After hitting rock-bottom during the pandemic, things are finally looking up for farmers. The milk market is taking a sudden turn for the better.
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The government is demanding supermarkets help dairy farmers or a risk a shortage of local milk.

After years of bad milk prices, farmers are seeing a light at the end of the tunnel.

Philadelphia farmer Mike Kiechle has only been getting about $1,200 for every 100 pounds of milk he sells for the past 5 years. But when the milk truck comes at the end of this month, he expects it will be a different story.

“Last month I think was $12.40. I’m expecting it will jump to $17,” said Kiechle, owner of Garden of Eden Stock Farm.

The sudden jump in the milk market is due to the COVID-19 pandemic, which had many farmers dumping their milk and losing thousands of dollars just a few weeks ago.

“What we’re seeing now is the USDA Food Box Program that was created to buy a lot of food product, including dairy, and get those out to people in need because of the COVID-19 disaster. They’re buying a lot of dairy products, especially cheese products,” said Jefferson County Agricultural Coordinator Jay Matteson.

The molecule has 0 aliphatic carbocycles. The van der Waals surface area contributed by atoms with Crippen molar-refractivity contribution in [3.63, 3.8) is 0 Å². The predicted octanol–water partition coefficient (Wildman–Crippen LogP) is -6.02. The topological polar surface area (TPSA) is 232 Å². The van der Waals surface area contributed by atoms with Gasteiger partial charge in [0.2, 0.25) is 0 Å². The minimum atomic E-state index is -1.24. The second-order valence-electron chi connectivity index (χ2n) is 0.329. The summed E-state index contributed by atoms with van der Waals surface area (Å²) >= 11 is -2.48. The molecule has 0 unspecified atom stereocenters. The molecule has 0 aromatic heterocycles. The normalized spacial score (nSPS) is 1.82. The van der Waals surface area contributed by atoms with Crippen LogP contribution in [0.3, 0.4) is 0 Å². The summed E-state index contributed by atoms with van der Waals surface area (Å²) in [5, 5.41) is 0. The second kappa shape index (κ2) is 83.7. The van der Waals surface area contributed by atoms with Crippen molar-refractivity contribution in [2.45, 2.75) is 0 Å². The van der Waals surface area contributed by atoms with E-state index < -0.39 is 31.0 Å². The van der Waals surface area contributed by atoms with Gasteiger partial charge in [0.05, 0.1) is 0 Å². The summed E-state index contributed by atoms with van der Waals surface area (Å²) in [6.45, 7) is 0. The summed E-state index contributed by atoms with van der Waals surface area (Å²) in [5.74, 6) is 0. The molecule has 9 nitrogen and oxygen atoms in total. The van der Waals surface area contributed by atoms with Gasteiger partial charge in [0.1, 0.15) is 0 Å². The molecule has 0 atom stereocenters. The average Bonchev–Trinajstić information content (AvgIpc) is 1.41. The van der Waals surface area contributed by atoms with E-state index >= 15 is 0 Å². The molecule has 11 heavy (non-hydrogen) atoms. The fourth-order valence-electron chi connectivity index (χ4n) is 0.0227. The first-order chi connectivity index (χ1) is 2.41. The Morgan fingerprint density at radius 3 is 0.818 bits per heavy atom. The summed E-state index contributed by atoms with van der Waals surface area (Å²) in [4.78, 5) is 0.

That has inflated milk prices for now and the price projections for the end of the summer and fall are looking up as well as restaurants and schools reopen.

That means farmers will be able to secure decently-priced contracts with dairy producers and gamble with a small percent of their milk on the spot market.

“I’m cautiously optimistic,” said Kiechle.

If farmers do manage to get a price hike in the milk market this year, that doesn’t necessarily mean they’ll be rolling in money.

The last 5 years the milk market has been down, farmers have had to take out a lot of money in loans.

If this year goes as it’s expected to go, they can start to pay those off.

“It takes a farm years to recover from 5 years of losses,” said Matteson.

But this is certainly a good start.

A farmer’s life is always busy, but when you add in looking after the family and a sideline business as an artificial breeding (AB) technician, with a run that is spread out over many kilometres, it can become a balancing act.

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